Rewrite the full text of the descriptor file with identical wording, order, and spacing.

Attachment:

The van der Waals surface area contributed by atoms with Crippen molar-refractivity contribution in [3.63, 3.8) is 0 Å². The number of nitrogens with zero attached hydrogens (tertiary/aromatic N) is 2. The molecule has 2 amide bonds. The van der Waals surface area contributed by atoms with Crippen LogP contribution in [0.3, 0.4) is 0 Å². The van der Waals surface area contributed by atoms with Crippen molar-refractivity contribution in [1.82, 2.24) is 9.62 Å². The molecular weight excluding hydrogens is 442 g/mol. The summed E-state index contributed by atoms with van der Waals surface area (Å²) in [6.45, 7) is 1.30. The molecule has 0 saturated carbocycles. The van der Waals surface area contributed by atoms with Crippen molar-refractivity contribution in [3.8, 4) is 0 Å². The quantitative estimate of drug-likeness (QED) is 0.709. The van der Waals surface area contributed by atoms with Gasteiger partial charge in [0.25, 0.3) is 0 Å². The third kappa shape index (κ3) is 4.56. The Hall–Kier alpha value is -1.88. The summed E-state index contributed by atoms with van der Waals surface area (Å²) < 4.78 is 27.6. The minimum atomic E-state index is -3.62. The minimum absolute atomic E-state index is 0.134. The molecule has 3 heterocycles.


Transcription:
The van der Waals surface area contributed by atoms with Crippen molar-refractivity contribution in [3.63, 3.8) is 0 Å². The number of nitrogens with zero attached hydrogens (tertiary/aromatic N) is 2. The molecule has 2 amide bonds. The van der Waals surface area contributed by atoms with Crippen LogP contribution in [0.3, 0.4) is 0 Å². The van der Waals surface area contributed by atoms with Crippen molar-refractivity contribution in [1.82, 2.24) is 9.62 Å². The molecular weight excluding hydrogens is 442 g/mol. The summed E-state index contributed by atoms with van der Waals surface area (Å²) in [6.45, 7) is 1.30. The molecule has 0 saturated carbocycles. The van der Waals surface area contributed by atoms with Crippen molar-refractivity contribution in [3.8, 4) is 0 Å². The quantitative estimate of drug-likeness (QED) is 0.709. The van der Waals surface area contributed by atoms with Gasteiger partial charge in [0.25, 0.3) is 0 Å². The third kappa shape index (κ3) is 4.56. The Hall–Kier alpha value is -1.88. The summed E-state index contributed by atoms with van der Waals surface area (Å²) < 4.78 is 27.6. The minimum atomic E-state index is -3.62. The minimum absolute atomic E-state index is 0.134. The molecule has 3 heterocycles.